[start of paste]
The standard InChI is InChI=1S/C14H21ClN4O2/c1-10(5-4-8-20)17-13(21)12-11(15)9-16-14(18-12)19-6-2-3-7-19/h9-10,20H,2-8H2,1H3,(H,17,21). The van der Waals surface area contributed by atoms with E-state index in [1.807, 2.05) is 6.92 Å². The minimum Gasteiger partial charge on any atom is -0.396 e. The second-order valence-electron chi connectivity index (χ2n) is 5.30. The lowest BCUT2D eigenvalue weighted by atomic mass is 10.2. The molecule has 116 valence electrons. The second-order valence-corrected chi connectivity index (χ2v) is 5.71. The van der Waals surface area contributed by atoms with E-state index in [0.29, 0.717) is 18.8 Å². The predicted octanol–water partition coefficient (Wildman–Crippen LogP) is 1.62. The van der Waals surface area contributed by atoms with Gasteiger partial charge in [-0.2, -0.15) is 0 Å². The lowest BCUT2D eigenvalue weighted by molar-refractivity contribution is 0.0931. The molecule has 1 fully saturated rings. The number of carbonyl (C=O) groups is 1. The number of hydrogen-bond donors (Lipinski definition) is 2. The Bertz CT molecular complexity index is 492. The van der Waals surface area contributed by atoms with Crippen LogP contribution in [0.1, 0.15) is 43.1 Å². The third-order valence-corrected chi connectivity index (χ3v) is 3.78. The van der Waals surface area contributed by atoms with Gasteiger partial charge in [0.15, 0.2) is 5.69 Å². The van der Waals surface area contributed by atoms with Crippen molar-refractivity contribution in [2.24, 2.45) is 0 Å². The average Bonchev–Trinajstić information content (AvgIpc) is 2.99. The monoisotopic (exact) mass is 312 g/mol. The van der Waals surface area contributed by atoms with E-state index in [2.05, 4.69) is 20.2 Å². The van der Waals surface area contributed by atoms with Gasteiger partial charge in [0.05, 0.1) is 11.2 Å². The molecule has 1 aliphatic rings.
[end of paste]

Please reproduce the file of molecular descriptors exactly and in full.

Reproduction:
The standard InChI is InChI=1S/C14H21ClN4O2/c1-10(5-4-8-20)17-13(21)12-11(15)9-16-14(18-12)19-6-2-3-7-19/h9-10,20H,2-8H2,1H3,(H,17,21). The van der Waals surface area contributed by atoms with E-state index in [1.807, 2.05) is 6.92 Å². The minimum Gasteiger partial charge on any atom is -0.396 e. The second-order valence-electron chi connectivity index (χ2n) is 5.30. The lowest BCUT2D eigenvalue weighted by atomic mass is 10.2. The molecule has 116 valence electrons. The second-order valence-corrected chi connectivity index (χ2v) is 5.71. The van der Waals surface area contributed by atoms with E-state index in [0.29, 0.717) is 18.8 Å². The predicted octanol–water partition coefficient (Wildman–Crippen LogP) is 1.62. The van der Waals surface area contributed by atoms with Gasteiger partial charge in [-0.2, -0.15) is 0 Å². The lowest BCUT2D eigenvalue weighted by molar-refractivity contribution is 0.0931. The molecule has 1 fully saturated rings. The number of carbonyl (C=O) groups is 1. The number of hydrogen-bond donors (Lipinski definition) is 2. The Bertz CT molecular complexity index is 492. The van der Waals surface area contributed by atoms with Crippen LogP contribution in [0.1, 0.15) is 43.1 Å². The third-order valence-corrected chi connectivity index (χ3v) is 3.78. The van der Waals surface area contributed by atoms with Gasteiger partial charge in [0.15, 0.2) is 5.69 Å². The van der Waals surface area contributed by atoms with Crippen molar-refractivity contribution in [2.24, 2.45) is 0 Å². The average Bonchev–Trinajstić information content (AvgIpc) is 2.99. The monoisotopic (exact) mass is 312 g/mol. The van der Waals surface area contributed by atoms with E-state index in [2.05, 4.69) is 20.2 Å². The van der Waals surface area contributed by atoms with Gasteiger partial charge in [0.05, 0.1) is 11.2 Å². The molecule has 1 aliphatic rings.